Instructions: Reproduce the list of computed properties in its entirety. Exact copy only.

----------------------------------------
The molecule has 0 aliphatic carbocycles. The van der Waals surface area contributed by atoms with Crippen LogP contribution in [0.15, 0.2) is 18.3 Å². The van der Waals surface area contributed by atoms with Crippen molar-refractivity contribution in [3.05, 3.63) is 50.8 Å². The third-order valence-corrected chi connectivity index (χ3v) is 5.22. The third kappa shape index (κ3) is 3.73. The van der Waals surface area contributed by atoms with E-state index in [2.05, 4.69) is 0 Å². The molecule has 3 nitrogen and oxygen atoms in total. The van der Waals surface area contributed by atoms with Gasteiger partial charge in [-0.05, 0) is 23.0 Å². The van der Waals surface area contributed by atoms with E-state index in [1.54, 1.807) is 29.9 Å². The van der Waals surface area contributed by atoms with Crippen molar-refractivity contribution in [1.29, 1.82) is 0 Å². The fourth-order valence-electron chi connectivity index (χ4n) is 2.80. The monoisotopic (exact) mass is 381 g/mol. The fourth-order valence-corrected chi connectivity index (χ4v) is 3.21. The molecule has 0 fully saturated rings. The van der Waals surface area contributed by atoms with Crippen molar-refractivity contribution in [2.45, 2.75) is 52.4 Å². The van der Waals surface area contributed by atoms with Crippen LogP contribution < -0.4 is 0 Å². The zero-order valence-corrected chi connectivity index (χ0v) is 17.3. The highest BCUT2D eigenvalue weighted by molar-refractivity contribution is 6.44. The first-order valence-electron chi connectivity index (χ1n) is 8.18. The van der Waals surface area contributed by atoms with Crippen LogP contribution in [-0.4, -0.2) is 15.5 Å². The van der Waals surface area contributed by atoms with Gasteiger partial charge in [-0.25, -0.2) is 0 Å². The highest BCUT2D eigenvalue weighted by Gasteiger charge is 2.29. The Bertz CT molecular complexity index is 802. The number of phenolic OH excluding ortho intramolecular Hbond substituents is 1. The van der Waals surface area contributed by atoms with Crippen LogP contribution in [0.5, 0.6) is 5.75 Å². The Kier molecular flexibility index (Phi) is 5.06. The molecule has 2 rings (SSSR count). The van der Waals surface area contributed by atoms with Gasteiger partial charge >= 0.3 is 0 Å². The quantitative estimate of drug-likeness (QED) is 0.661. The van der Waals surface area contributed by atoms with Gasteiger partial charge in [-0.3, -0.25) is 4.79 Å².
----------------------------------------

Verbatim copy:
The molecule has 0 aliphatic carbocycles. The van der Waals surface area contributed by atoms with Crippen LogP contribution in [0.15, 0.2) is 18.3 Å². The van der Waals surface area contributed by atoms with Crippen molar-refractivity contribution in [3.05, 3.63) is 50.8 Å². The third-order valence-corrected chi connectivity index (χ3v) is 5.22. The third kappa shape index (κ3) is 3.73. The van der Waals surface area contributed by atoms with E-state index in [2.05, 4.69) is 0 Å². The molecule has 3 nitrogen and oxygen atoms in total. The van der Waals surface area contributed by atoms with Gasteiger partial charge in [-0.05, 0) is 23.0 Å². The van der Waals surface area contributed by atoms with E-state index in [1.54, 1.807) is 29.9 Å². The van der Waals surface area contributed by atoms with Crippen molar-refractivity contribution in [1.29, 1.82) is 0 Å². The fourth-order valence-electron chi connectivity index (χ4n) is 2.80. The monoisotopic (exact) mass is 381 g/mol. The fourth-order valence-corrected chi connectivity index (χ4v) is 3.21. The molecule has 0 fully saturated rings. The van der Waals surface area contributed by atoms with Crippen molar-refractivity contribution in [2.45, 2.75) is 52.4 Å². The van der Waals surface area contributed by atoms with Crippen LogP contribution < -0.4 is 0 Å². The zero-order valence-corrected chi connectivity index (χ0v) is 17.3. The highest BCUT2D eigenvalue weighted by molar-refractivity contribution is 6.44. The first-order valence-electron chi connectivity index (χ1n) is 8.18. The van der Waals surface area contributed by atoms with Crippen LogP contribution in [-0.4, -0.2) is 15.5 Å². The van der Waals surface area contributed by atoms with Gasteiger partial charge in [-0.25, -0.2) is 0 Å². The highest BCUT2D eigenvalue weighted by Gasteiger charge is 2.29. The Bertz CT molecular complexity index is 802. The number of phenolic OH excluding ortho intramolecular Hbond substituents is 1. The van der Waals surface area contributed by atoms with Crippen LogP contribution in [0.5, 0.6) is 5.75 Å². The Kier molecular flexibility index (Phi) is 5.06. The molecule has 2 rings (SSSR count). The van der Waals surface area contributed by atoms with Gasteiger partial charge >= 0.3 is 0 Å². The quantitative estimate of drug-likeness (QED) is 0.661. The van der Waals surface area contributed by atoms with Gasteiger partial charge in [-0.3, -0.25) is 4.79 Å².